14 May 2005


‘Parents’ flock to adopt sheep as Kerry farm opens its gates

14 May 2005
By Donal Hickey

Free Image Hosting at www.ImageShack.us
click to view - 'Kerry sheep' from David Simpson's Photographs

IT’S the Kerry version of an idea that has been working in other EU countries for some years and it could lead to the survival of at least one mountain sheep farm.

For €45, you can now adopt a sheep on the 1,200-acre Kissane holding, at Moll’s Gap, on the scenic Ring of Kerry between Killarney and Kenmare.

Deputy Jackie Healy-Rae, himself a farmer and sheep expert, will perform the official opening of the Kissane Sheep Farm on May 27.

Behind the venture are fifth generation farmer John Kissane and his Dutch partner, Anne Nieuwenhuizen, a former Olympic, World and European hockey champion.

“I’ve already seen similar projects working in Europe, where people can adopt a cow, or a chicken, and regularly visit these animals on farms. I believe this is the first project of its kind in Ireland,” said Anne.

“But our plan is about continuing to survive on the land. EU grants will be gone in a few more years. The goal of Adopt a Sheep is to preserve the Irish heritage of sheep in the mountains and save the family farm for future generations.”

With the help of seven hard-working sheep dogs, John Kissane and his family were able to run a profitable farm in one of the beautiful parts of the country for many years.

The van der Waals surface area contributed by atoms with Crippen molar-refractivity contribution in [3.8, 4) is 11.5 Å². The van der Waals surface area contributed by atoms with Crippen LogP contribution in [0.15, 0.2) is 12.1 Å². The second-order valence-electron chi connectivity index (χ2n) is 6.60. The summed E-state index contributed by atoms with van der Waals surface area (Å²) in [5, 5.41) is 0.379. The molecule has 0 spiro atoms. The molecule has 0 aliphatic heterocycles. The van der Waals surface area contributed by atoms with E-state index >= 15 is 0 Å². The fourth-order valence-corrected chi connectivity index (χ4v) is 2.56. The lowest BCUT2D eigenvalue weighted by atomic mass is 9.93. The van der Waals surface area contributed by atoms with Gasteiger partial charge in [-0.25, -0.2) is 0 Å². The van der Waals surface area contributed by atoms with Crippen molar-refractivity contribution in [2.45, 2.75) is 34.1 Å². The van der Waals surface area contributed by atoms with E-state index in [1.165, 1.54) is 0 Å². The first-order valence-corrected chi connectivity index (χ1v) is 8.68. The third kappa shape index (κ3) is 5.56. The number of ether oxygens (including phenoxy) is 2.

But now, EU regulations discourage him from keeping sheep on the hills, while sheep and wool prices are also on the slide.

The couple met, in April 2003, when Anne participated in a sheepdog clinic run by John as part of a Dutch management training programme.

“I was fascinated by the man and the animals and decided to apply for a summer job. In July of that year I came back to help John with the gathering and shearing of the sheep. In April 2004, I moved to Ireland and I love it,” she said.

Sixty-four sheep have already been adopted on the farm.

Anne said the €45 annual “adoption” fee covers the yearly costs of feeding and veterinary care for one sheep. She said the money also benefited the whole flock, through spending on farm maintenance, fencing and gates.

“Adoptive parents” receive a certificate with their name and the tag number of their sheep. They also get free admission to the farm and most of its activities.

The 1,000-sheep farm is open for visitors until October. John Kissane gives sheepdog demonstrations and in July and August, visitors can look at sheep being sheared. They can even join in and help if they want to.

They can also enjoy three marked walks through the mountain terrain of the farm.

Comments: Post a Comment

Links to this post:

Create a Link

<< Home

This page is powered by Blogger. Isn't yours?